24 hours til we know.
Still nauseous, emotional, hotflashing, and all that other super fun stuff. Still feeling the plantar fasciitis that returned with a vengeance right around the same time I started DEIVF that keeps me from the long walks and hikes that I love so much (no matter what type of expensive insole I try – my LAc takes a pretty moderate approach to this so I’m going to see the little old lady at the end of the month who helped me 10 years ago when it first happened).
Still can’t imagine what a Yes might sound like. Still fairly dark in mood when it comes to hope. It just doesn’t feel possible, viable, I don’t know the words. Feeling barren both mentally and physically. Not Eeyore level, but not Polly Peppy either. Still, trying not to think about it.
This time around we will not be going to any public places the afternoon of Results Day, which is when the doc has called before. This time my husband is in charge of answering the phone, as I’ve blocked out 2 hours to go get a facial and Reiki with a new esthetician who – oh happy day – just opened up next to the cafe across the street from our house.
Oh yes and ladies, one thing I did learn is that sex is NOT a bad thing during the transfer/TWW period. Now as one blogger said, going through regular IVF, she wasn’t in any mood anyways because her ovaries were sore as hell, but for me in DEIVF land, and many others, during times when you don’t want to punch anyone in the face, that kind of intimacy is hard to go without. And guess what? For those like me with male partners, it was actually reported in the Oxford Journals that “exposure to semen around the time of embryo transfer increases the likelihood of successful early embryo implantation and development”!
Aw hell yeah. So no regrets for our getaway to the beach 😉
More Contingency Planning.
Husband and I discussed and if this doesn’t work this time, we are going to request some testing, as we really want to find out if there’s something going on with me … and cross off any “what-ifs”. Our RE isn’t big into a lot of expensive tests, which is why his fees are so low, and from what I’ve read, a lot of REs don’t customize their approach based on the person, rather devising an overall protocol for all patients based on overall results they’ve achieved based on those. And for those who succeed within a few tries, obviously this is fine. But for those of us who are told everything looks good and chances are 50/50 but it’s still not working? Worth exploring.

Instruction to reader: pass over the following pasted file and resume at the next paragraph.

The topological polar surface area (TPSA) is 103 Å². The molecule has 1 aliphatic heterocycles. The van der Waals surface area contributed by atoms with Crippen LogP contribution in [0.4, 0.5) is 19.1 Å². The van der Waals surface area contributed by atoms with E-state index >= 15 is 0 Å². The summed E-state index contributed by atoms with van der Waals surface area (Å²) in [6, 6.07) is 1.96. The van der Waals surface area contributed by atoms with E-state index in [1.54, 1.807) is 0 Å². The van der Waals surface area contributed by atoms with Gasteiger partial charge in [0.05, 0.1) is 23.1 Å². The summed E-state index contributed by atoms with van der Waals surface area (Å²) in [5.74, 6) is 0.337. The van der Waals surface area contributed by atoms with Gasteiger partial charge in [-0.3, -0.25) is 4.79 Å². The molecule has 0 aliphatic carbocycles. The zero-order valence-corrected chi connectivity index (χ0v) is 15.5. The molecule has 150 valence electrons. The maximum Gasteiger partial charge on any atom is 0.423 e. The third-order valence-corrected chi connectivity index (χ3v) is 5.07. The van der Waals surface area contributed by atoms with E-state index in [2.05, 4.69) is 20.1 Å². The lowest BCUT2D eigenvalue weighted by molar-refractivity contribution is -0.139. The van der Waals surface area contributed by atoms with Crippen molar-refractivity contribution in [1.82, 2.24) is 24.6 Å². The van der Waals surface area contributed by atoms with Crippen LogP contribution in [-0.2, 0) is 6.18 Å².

Implantation dysfunction, and the related immunology issues that can affect up to 20% of failures in otherwise healthy women, is something I’ve been reading about on a number of blogs, forums, and other RE websites for a while and when someone asked online if I was planning on getting tested, it really made me think – hey maybe it IS me, maybe it IS worth not just putting my uterus literally in the doc’s hands and, if we get a negative tomorrow, see what we can learn about my blood to see if, after transfer, my uterus is – in layperson’s terms – possibly considering the embryo a foreign object. The chance that our embryos won’t have a fighting chance in its current state is worth finding out before even considering another try.
And here’s the thing – we aren’t sure if we even want to try again. Honestly, if our Ethiopia adoption was rolling along at a nice clip as we’d anticipated it would before the shakeups in the country and with MOWA, and they anticipated a referral soon, it’d be fairly black and white, as being parents is our first priority, with doing it via pregnancy more of a “nice to have” but in no way more important than our adoption.
But that’s the future and hey, you never know, the next blog post could be a positive one. In the meantime, I’ve got bread baking, a husband studying, a dog sleeping, and a smile on my face from reading to my two students at SMART this afternoon. Not bad.